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JPMorgan Chase CEO Jamie Dimon Expresses Doubts About 'Bidenomics' "I think when they write books about this 10 years from now, it will be about how it didn't work," he told The Economist.

By Madeline Garfinkle

Key Takeaways

  • Dimon said the $5 trillion government stimulus, including the $1.9 trillion American Rescue Plan, was "excessive" and is "causing inflation."

Opinions expressed by Entrepreneur contributors are their own.

In an interview with The Economist released on Tuesday, JPMorgan Chase CEO Jamie Dimon expressed doubts about President Joe Biden's economic policies, dubbed "Bidenomics."

Bidenomics is based on the idea that the economy grows best when focusing on the middle class. It has three main pillars: investing in public sectors like infrastructure and education, helping workers improve skills to become part of the middle class, and encouraging fair competition to lower costs and support small businesses and entrepreneurs.

President Biden asserts that "Bidenomics" is working. In a recent statement in regard to the June inflation report, he said: "Good jobs and lower costs: That's Bidenomics in action."

Dimon, however, remains unconvinced.

JPMorgan Chase's CEO categorized Bidenomics as primarily an industrial policy, which should be utilized with caution. He is in favor of some industrial policy, specifically for security reasons and competitiveness, but that it should be void of social and political implications.

"There shouldn't be social policy around that. I think that's a huge mistake. It shouldn't be political it should be purely economic," Dimon said. "I think when they write books about this 10 years from now, it will be about how it didn't work."

Jamie Dimon voiced caution regarding President Biden's economic theory, Bidenomics. Nathan Howard | Getty Images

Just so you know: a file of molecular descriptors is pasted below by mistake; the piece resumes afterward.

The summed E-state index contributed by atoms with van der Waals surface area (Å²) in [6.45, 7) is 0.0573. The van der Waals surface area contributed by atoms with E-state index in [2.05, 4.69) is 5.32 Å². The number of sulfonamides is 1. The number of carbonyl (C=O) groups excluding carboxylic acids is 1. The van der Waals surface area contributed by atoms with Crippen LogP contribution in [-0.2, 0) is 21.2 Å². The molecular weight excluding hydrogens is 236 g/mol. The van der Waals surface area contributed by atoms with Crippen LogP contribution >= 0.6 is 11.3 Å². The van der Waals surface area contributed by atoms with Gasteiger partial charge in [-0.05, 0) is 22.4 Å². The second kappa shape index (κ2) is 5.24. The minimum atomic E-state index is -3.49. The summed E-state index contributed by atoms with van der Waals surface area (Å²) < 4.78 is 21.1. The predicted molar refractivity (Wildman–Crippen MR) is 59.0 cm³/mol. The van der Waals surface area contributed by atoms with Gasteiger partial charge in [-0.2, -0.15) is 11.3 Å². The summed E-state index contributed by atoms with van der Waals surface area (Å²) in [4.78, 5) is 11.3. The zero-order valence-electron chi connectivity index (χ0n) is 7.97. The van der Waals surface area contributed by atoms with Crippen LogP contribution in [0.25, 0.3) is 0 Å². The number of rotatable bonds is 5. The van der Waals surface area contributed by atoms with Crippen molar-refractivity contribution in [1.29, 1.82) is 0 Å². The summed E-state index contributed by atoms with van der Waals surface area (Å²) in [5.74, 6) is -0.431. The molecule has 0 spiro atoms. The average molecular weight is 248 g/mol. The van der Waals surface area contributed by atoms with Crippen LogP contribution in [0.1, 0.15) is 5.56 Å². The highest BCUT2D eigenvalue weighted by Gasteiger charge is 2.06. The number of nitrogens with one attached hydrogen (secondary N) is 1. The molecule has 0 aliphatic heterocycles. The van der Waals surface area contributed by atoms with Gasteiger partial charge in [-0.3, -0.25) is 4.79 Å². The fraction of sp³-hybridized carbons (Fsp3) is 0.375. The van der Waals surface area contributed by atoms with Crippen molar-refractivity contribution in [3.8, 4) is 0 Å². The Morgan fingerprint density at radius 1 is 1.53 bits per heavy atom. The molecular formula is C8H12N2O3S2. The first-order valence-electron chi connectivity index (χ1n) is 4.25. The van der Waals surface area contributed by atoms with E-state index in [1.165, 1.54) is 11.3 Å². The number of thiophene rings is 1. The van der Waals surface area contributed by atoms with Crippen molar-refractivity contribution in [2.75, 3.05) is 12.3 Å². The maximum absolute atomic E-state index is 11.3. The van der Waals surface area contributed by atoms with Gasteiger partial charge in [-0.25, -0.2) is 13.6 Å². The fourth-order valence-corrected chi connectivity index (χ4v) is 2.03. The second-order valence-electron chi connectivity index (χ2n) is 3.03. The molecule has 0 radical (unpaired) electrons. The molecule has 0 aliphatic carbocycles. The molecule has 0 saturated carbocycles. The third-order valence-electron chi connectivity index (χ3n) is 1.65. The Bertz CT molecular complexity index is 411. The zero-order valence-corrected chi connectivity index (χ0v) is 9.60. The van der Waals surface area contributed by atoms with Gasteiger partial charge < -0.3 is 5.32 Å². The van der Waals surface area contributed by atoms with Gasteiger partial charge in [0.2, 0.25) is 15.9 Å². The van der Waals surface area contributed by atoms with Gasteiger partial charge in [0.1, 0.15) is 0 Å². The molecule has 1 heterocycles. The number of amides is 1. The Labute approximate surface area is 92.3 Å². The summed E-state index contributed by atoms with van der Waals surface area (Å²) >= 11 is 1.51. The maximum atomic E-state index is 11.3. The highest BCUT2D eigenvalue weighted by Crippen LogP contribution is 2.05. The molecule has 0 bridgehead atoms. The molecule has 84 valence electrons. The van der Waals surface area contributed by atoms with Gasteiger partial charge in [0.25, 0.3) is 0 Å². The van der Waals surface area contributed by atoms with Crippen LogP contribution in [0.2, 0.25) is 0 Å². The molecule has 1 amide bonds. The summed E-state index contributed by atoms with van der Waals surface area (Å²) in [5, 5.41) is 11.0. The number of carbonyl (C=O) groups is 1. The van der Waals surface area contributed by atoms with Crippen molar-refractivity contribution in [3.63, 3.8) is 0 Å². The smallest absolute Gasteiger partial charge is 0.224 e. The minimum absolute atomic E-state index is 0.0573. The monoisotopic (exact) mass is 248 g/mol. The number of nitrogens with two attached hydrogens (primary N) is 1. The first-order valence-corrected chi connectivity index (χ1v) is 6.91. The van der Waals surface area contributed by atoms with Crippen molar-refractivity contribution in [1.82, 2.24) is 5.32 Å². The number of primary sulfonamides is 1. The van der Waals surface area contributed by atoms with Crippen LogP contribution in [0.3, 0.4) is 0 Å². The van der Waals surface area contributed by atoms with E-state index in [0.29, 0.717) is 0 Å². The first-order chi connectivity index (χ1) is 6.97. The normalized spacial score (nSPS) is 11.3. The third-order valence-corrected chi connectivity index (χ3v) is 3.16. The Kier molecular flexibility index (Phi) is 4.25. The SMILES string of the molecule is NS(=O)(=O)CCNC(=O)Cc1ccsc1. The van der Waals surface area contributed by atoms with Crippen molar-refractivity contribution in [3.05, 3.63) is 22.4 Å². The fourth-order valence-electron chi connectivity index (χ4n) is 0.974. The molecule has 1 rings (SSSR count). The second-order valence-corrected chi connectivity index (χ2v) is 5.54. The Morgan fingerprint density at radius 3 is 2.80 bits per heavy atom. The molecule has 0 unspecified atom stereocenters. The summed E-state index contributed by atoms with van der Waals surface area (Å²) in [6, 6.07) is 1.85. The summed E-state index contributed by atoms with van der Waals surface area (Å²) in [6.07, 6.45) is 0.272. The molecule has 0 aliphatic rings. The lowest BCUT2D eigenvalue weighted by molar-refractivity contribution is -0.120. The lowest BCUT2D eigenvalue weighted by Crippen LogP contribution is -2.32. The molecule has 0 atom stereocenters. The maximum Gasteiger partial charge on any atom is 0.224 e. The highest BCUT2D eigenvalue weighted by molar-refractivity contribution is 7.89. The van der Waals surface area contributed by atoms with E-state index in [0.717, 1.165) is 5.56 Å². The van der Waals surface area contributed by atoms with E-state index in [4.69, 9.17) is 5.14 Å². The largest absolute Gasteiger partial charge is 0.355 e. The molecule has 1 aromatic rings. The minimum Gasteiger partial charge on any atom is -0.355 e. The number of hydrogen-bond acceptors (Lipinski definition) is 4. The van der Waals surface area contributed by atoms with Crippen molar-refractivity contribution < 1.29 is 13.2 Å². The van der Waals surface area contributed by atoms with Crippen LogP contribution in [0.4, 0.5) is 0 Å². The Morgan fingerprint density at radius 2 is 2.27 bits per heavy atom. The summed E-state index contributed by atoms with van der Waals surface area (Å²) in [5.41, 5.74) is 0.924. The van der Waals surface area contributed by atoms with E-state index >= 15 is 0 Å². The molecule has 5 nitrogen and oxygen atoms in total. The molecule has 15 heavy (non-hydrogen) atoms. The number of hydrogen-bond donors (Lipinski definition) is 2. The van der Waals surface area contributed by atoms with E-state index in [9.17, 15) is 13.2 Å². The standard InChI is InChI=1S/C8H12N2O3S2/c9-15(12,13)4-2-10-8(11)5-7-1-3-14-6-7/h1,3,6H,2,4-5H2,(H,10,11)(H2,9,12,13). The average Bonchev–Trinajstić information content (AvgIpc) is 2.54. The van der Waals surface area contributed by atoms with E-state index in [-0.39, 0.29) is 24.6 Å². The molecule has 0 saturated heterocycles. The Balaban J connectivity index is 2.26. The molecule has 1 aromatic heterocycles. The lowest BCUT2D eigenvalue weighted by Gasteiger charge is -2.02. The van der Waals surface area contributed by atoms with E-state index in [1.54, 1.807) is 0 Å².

The CEO also didn't hold back when discussing the $5 trillion government stimulus, including the $1.9 trillion American Rescue Plan, saying it was "excessive" and is "causing inflation."

He also argued that the country's economic expansion has been insufficient in recent decades.

Related: Jamie Dimon Says Soft Landing Possible for Economy, but Warns of 'Scary Stuff'

"We've done a terrible job in immigration, taxation, mortgages, affordable housing, healthcare," adding that "had we done a good job" the country would have experienced 3% more GDP growth over the past two decades.

"Three percent would mean the average American would have $15,000 more GDP per person this year," Dimon said. "That would have paid for better safety nets, more military, more schooling."

Despite swirling hints about Dimon potentially running for office, which has caught significant media attention over the past year, he admitted not being too keen on the job.

He told the outlet he "never believed" he was "suited for it." On the other hand, a cabinet position could be in the cards "one day."

Madeline Garfinkle

News Writer

Madeline Garfinkle is a News Writer at She is a graduate from Syracuse University, and received an MFA from Columbia University. 

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